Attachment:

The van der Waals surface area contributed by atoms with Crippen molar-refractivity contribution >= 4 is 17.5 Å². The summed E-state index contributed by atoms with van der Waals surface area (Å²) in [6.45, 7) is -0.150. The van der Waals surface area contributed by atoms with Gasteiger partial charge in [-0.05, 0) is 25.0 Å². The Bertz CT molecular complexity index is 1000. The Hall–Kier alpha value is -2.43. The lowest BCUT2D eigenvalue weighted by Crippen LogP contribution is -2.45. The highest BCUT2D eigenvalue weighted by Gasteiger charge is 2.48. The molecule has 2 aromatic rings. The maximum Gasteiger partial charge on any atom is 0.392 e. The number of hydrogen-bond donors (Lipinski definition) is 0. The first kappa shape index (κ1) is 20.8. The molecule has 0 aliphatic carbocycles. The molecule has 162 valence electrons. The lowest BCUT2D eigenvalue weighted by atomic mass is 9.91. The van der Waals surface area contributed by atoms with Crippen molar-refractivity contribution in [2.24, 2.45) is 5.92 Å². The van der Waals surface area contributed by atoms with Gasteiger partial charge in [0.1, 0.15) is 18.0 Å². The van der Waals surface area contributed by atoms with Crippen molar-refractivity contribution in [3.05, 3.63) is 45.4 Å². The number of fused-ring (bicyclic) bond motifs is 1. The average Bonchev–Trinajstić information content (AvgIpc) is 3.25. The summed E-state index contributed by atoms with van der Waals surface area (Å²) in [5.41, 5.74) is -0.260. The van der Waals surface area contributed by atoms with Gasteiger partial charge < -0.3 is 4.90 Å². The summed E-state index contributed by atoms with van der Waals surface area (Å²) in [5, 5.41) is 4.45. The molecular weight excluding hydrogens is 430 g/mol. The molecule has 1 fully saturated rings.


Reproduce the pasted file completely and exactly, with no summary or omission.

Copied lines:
The van der Waals surface area contributed by atoms with Crippen molar-refractivity contribution >= 4 is 17.5 Å². The summed E-state index contributed by atoms with van der Waals surface area (Å²) in [6.45, 7) is -0.150. The van der Waals surface area contributed by atoms with Gasteiger partial charge in [-0.05, 0) is 25.0 Å². The Bertz CT molecular complexity index is 1000. The Hall–Kier alpha value is -2.43. The lowest BCUT2D eigenvalue weighted by Crippen LogP contribution is -2.45. The highest BCUT2D eigenvalue weighted by Gasteiger charge is 2.48. The molecule has 2 aromatic rings. The maximum Gasteiger partial charge on any atom is 0.392 e. The number of hydrogen-bond donors (Lipinski definition) is 0. The first kappa shape index (κ1) is 20.8. The molecule has 0 aliphatic carbocycles. The molecule has 162 valence electrons. The lowest BCUT2D eigenvalue weighted by atomic mass is 9.91. The van der Waals surface area contributed by atoms with Crippen molar-refractivity contribution in [2.24, 2.45) is 5.92 Å². The van der Waals surface area contributed by atoms with Gasteiger partial charge in [0.1, 0.15) is 18.0 Å². The van der Waals surface area contributed by atoms with Crippen molar-refractivity contribution in [3.05, 3.63) is 45.4 Å². The number of fused-ring (bicyclic) bond motifs is 1. The average Bonchev–Trinajstić information content (AvgIpc) is 3.25. The summed E-state index contributed by atoms with van der Waals surface area (Å²) in [5.41, 5.74) is -0.260. The van der Waals surface area contributed by atoms with Gasteiger partial charge < -0.3 is 4.90 Å². The summed E-state index contributed by atoms with van der Waals surface area (Å²) in [5, 5.41) is 4.45. The molecular weight excluding hydrogens is 430 g/mol. The molecule has 1 fully saturated rings.